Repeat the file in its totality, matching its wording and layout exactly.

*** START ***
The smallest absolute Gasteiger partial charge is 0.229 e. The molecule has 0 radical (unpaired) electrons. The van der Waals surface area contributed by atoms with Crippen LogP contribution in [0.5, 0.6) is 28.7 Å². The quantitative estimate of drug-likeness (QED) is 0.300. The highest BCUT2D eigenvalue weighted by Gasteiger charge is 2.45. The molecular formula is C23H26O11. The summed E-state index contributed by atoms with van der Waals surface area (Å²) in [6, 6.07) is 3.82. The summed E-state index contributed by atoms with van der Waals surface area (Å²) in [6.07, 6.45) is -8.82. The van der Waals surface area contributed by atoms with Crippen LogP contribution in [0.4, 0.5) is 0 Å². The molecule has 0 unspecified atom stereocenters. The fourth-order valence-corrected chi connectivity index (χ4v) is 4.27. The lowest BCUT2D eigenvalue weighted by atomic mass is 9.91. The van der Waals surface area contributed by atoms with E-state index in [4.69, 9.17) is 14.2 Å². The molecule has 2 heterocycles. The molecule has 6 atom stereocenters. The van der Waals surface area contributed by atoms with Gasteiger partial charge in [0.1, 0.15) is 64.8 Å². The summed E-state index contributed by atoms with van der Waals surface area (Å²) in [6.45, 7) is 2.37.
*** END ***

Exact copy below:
The smallest absolute Gasteiger partial charge is 0.229 e. The molecule has 0 radical (unpaired) electrons. The van der Waals surface area contributed by atoms with Crippen LogP contribution in [0.5, 0.6) is 28.7 Å². The quantitative estimate of drug-likeness (QED) is 0.300. The highest BCUT2D eigenvalue weighted by Gasteiger charge is 2.45. The molecular formula is C23H26O11. The summed E-state index contributed by atoms with van der Waals surface area (Å²) in [6, 6.07) is 3.82. The summed E-state index contributed by atoms with van der Waals surface area (Å²) in [6.07, 6.45) is -8.82. The van der Waals surface area contributed by atoms with Crippen LogP contribution in [0.4, 0.5) is 0 Å². The molecule has 0 unspecified atom stereocenters. The fourth-order valence-corrected chi connectivity index (χ4v) is 4.27. The lowest BCUT2D eigenvalue weighted by atomic mass is 9.91. The van der Waals surface area contributed by atoms with E-state index in [4.69, 9.17) is 14.2 Å². The molecule has 2 heterocycles. The molecule has 6 atom stereocenters. The van der Waals surface area contributed by atoms with Gasteiger partial charge in [0.1, 0.15) is 64.8 Å². The summed E-state index contributed by atoms with van der Waals surface area (Å²) in [6.45, 7) is 2.37.